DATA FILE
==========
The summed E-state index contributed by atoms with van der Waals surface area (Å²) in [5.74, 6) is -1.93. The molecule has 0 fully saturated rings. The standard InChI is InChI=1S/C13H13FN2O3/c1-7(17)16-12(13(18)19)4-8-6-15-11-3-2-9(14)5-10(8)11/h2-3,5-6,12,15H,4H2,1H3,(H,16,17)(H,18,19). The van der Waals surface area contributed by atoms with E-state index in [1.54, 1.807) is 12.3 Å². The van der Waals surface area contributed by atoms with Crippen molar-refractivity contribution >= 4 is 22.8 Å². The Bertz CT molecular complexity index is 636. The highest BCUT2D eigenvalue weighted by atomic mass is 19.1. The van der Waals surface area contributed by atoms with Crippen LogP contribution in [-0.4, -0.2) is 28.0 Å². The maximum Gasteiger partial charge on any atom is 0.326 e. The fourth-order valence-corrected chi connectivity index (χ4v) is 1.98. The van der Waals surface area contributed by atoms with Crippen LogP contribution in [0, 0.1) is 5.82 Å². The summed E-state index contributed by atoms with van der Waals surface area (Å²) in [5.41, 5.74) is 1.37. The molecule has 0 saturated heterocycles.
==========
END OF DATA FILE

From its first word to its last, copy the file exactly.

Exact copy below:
The summed E-state index contributed by atoms with van der Waals surface area (Å²) in [5.74, 6) is -1.93. The molecule has 0 fully saturated rings. The standard InChI is InChI=1S/C13H13FN2O3/c1-7(17)16-12(13(18)19)4-8-6-15-11-3-2-9(14)5-10(8)11/h2-3,5-6,12,15H,4H2,1H3,(H,16,17)(H,18,19). The van der Waals surface area contributed by atoms with E-state index in [1.54, 1.807) is 12.3 Å². The van der Waals surface area contributed by atoms with Crippen molar-refractivity contribution >= 4 is 22.8 Å². The Bertz CT molecular complexity index is 636. The highest BCUT2D eigenvalue weighted by atomic mass is 19.1. The van der Waals surface area contributed by atoms with Crippen LogP contribution in [-0.4, -0.2) is 28.0 Å². The maximum Gasteiger partial charge on any atom is 0.326 e. The fourth-order valence-corrected chi connectivity index (χ4v) is 1.98. The van der Waals surface area contributed by atoms with Crippen LogP contribution in [0, 0.1) is 5.82 Å². The summed E-state index contributed by atoms with van der Waals surface area (Å²) in [5.41, 5.74) is 1.37. The molecule has 0 saturated heterocycles.